‘I loved Paris at first sight. We visited this romantic of cities for a second honeymoon in April 1921, So, I will begin my story with Paris. What better place to start? What better place for a honeymoon? (If you too like the idea of a honeymoon in Paris, read my short story, A Honeymoon in Paris) Paris in the Twenties was so alive that a visit there after the war proved perfect. There I could also connect with my French friend, Lisbette.

The following is part of a letter Lisbette writes to her friends back home in Australia. It captures the Paris of the early 1920s.

Post war Paris, a City of music, love and art

‘Beautiful but war-damaged Paris is very lively now since the war. The city is full of music, love, and art, especially art. Many artists have flocked here to the Montparnasse area on La Rive Gauche where Gervais lives. They find accommodation more affordable here than in Montmartre and I suppose the construction of the Sacre Coeur church on the hill disturbed their bohemian lifestyle. You may be interested to learn that the beautiful church is nearly complete. I remember you frequented this area in your days in Paris. The artists are finishing the mosaic work now.

But for now, Montparnasse is quite the place to be for artists and writers alike. Unlike me Gervais has money, so he took me to some of the cafes and once to a cabaret. The jazz music imported from America is all the rage here. It is very lively with a frantic beat which has become the pulse of Paris. We went to a music hall and even the scandalous Folies Bergère. Women in this city are wearing less and less!

The flappers, a new way to dress

I feel very overdressed and matronly compared to les garçonnes, the boy girls or flappers as they are also called. These boyish young things with bobbed hair wear dresses with absolutely no shape. Gervais says I must buy a new wardrobe, but of course, I don’t have the money or inclination for such frivolity. I have a son to raise somehow, so cannot waste anything on my vanity. I wander about in my old brown coat and straw hat looking very plain and out of date, a stranger from the past in the new vibrant Paris.’

Then Francesca arrives from her long trip from Australia and sees Paris with her own eyes.

‘The city with its gracious buildings and lovely wide avenues was beautiful. There was music in the air, carried to us from a music hall on the soft breeze that wafted from the river Seine.

Beauty in the Air

The next morning, Paris in the sunlight was in full view and I adored everything. There was beauty everywhere, the river, the sidewalk cafes, the churches and the people. Not just the sights, but the sounds- of music, church bells and of course, the language spoken or sung all around me.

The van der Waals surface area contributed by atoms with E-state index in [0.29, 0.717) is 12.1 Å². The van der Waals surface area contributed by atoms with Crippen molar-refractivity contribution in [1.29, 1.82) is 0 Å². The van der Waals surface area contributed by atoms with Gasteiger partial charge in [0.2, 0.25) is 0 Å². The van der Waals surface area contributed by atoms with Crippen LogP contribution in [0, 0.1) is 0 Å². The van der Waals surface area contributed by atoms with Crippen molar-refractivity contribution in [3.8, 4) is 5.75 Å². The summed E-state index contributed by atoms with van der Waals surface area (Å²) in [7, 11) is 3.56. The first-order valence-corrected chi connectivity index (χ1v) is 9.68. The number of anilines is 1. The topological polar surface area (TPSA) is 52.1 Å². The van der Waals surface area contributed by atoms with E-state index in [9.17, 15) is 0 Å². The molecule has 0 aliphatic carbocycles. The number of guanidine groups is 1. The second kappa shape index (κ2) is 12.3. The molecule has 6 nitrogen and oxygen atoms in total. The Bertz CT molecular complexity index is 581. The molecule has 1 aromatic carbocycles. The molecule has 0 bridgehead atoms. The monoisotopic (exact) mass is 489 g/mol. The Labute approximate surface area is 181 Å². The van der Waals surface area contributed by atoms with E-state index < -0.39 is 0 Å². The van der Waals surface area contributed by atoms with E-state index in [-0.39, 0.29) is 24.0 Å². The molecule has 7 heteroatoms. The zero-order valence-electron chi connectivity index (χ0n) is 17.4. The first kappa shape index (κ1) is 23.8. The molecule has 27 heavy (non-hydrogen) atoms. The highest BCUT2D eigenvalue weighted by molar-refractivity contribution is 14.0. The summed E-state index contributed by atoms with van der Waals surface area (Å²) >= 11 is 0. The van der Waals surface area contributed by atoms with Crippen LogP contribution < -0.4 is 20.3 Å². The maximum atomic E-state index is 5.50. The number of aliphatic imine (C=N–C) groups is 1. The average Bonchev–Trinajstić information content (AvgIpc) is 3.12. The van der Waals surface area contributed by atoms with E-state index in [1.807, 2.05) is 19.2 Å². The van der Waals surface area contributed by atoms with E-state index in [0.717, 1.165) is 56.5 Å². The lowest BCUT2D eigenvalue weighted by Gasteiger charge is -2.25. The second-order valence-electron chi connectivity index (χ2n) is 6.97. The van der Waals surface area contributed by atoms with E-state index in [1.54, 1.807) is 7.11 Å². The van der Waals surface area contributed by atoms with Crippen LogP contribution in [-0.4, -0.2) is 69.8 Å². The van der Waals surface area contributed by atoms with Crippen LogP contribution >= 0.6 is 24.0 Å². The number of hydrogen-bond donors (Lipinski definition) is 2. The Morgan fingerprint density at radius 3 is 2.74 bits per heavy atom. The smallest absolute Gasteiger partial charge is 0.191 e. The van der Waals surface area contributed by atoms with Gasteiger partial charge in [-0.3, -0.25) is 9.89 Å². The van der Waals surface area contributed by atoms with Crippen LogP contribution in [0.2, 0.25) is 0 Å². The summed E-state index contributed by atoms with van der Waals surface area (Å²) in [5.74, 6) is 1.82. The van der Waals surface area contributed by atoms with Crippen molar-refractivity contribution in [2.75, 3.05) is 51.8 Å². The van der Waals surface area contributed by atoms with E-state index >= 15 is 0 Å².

‘Oui, Madame…..S’il vous plait, Madame…. Merci, Madame’

Accordion players wearing neckties and berets sang quaint songs by the shaded banks of the Seine. Snatches of songs drifted our way.

‘Mon ami Pierrot, au clair de la lune…’

Near the famous Eiffel Tower, patriotic nationalism stirred in song,

Allons enfants de la patrie, Le jour de Gloire est arrive.’

Le Marseillaise is such a stirring anthem sung proudly and strongly’

I fell in love with the Eiffel Tower

‘I looked for the beautiful tower wherever we walked as I loved it from all angles and night and day.

Ah! Le tour Eiffel. Encore,’ I exclaimed to Seb, yet again as its now familiar grey lines peeped from behind a building or became visible down an alleyway.

He laughed at my fixation on the now-popular national landmark.

‘The French hated it at first, even protested when Eiffel built it for an exposition.( see the movie, Eiffel) But now they love it. They put it on all the postcards!’

Oh, how I loved Post war Paris!

‘Well, it is very tall and imposing close up. I guess nearby residents would have objected. But maybe when it was complete, they changed their minds, as for a tower, it has beautiful lines,’ I reasoned.

Indeed, its lines were even more gracious when silhouetted at night against the moonlight. We took a bateau mouche ride down the Seine and came across the tower as we passed downstream.

‘Your tower, darling. There it is, again!’ Seb whispered in my ear.

I laughed and snuggled closer, gazing up at the grey metal tower, glorious and proud in the moonlight.

Oh! How I loved Paris!’

If you like the idea of this story then you must start with my first book Whispers Through Time. Admittedly not my best work as it is my debut novel, it will introduce you to the sisters Winnie and Francesca in 1905. Then you will want to follow their journey through the next two books, Time Heal my Heart and Last Time Forever, finishing in the 1960s.